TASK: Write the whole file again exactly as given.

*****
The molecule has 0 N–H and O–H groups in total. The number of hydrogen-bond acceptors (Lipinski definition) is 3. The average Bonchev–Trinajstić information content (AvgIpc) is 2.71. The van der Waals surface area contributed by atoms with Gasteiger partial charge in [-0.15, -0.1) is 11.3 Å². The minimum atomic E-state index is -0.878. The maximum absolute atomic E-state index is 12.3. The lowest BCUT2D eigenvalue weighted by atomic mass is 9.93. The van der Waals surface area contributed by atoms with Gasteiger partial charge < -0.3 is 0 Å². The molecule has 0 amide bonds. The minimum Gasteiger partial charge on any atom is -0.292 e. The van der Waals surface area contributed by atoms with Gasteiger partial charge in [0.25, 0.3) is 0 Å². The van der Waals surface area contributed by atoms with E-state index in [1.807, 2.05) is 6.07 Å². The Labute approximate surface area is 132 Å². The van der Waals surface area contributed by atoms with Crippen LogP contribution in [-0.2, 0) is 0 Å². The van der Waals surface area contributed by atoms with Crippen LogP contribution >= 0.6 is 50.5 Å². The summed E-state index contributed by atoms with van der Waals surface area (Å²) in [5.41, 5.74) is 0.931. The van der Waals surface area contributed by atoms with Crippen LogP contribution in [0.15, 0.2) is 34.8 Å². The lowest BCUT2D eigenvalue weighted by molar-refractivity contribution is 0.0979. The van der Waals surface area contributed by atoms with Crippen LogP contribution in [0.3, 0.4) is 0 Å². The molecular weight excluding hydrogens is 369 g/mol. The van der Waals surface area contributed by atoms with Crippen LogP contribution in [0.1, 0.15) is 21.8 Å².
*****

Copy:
The molecule has 0 N–H and O–H groups in total. The number of hydrogen-bond acceptors (Lipinski definition) is 3. The average Bonchev–Trinajstić information content (AvgIpc) is 2.71. The van der Waals surface area contributed by atoms with Gasteiger partial charge in [-0.15, -0.1) is 11.3 Å². The minimum atomic E-state index is -0.878. The maximum absolute atomic E-state index is 12.3. The lowest BCUT2D eigenvalue weighted by atomic mass is 9.93. The van der Waals surface area contributed by atoms with Gasteiger partial charge < -0.3 is 0 Å². The molecule has 0 amide bonds. The minimum Gasteiger partial charge on any atom is -0.292 e. The van der Waals surface area contributed by atoms with Gasteiger partial charge in [0.25, 0.3) is 0 Å². The van der Waals surface area contributed by atoms with E-state index in [1.807, 2.05) is 6.07 Å². The Labute approximate surface area is 132 Å². The van der Waals surface area contributed by atoms with Crippen LogP contribution in [-0.2, 0) is 0 Å². The van der Waals surface area contributed by atoms with Crippen LogP contribution >= 0.6 is 50.5 Å². The summed E-state index contributed by atoms with van der Waals surface area (Å²) in [5.41, 5.74) is 0.931. The van der Waals surface area contributed by atoms with Crippen LogP contribution in [0.15, 0.2) is 34.8 Å². The lowest BCUT2D eigenvalue weighted by molar-refractivity contribution is 0.0979. The van der Waals surface area contributed by atoms with Crippen LogP contribution in [0.3, 0.4) is 0 Å². The molecular weight excluding hydrogens is 369 g/mol. The van der Waals surface area contributed by atoms with Crippen LogP contribution in [0.1, 0.15) is 21.8 Å².